The advantages of a conversion discount versus warrant coverage depend on math and modeling.

In the example of 20% conversion discount versus 25% warrant coverage, the formulas below apply.

The value of investment with the 20% conversion discount = {[Investment amount] / [0.8 * Series A price]} * [exit value of Series A]

In other words, the above formula represents: how many shares of Series A do you get after the discount * the exit value of Series A per share.

The value of the investment with 25% warrant coverage = {[Investment amount / Series A price] * [0.25] * [exit value of Series A – Series A warrant exercise price]} + {[Investment amount / Series A price] * [exit value of Series A]}

In other words, the above formula represents: the exit value of the Series A warrant shares (taking into account the warrant exercise price) + the exit value of the Series A shares issued upon conversion of the note.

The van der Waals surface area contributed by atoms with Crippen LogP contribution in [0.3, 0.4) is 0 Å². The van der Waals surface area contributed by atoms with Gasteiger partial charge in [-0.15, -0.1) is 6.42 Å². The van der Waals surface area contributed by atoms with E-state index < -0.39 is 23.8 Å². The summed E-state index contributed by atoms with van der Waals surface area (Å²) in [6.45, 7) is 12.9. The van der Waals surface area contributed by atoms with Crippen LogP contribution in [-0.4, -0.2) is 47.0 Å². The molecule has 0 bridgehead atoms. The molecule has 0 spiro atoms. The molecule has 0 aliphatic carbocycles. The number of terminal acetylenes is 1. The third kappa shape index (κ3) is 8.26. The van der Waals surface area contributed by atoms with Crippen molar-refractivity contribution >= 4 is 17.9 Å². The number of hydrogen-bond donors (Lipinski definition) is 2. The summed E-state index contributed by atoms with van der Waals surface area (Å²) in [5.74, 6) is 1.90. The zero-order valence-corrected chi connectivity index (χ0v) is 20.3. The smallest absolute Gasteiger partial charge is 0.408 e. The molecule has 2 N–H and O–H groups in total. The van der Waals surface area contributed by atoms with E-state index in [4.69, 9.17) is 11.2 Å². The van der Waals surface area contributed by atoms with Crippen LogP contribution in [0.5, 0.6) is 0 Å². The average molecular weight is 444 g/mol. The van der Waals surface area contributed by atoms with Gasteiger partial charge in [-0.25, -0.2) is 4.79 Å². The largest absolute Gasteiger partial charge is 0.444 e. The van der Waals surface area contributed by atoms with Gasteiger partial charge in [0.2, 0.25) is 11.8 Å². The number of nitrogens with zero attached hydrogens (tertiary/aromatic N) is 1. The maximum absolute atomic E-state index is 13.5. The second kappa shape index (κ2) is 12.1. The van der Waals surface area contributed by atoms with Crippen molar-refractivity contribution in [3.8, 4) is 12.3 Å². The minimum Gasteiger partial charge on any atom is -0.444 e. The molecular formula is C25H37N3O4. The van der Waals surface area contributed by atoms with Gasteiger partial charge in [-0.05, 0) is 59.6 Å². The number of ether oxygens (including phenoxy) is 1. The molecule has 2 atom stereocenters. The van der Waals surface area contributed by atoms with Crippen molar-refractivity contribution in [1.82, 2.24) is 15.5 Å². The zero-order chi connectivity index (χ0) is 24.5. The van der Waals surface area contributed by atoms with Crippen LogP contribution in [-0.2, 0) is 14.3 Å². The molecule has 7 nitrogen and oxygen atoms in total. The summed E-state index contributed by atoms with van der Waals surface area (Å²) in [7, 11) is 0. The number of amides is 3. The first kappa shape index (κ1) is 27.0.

If Series A price (and Series A warrant exercise price) = $1.00, then the 20% conversion discount will always be slightly more valuable than 25% warrant coverage. (This is simple algebra to solve for the above equation.)

There is a reason why I think corporate attorneys need strong math skills. I hope someone will check the above math and concur or correct me.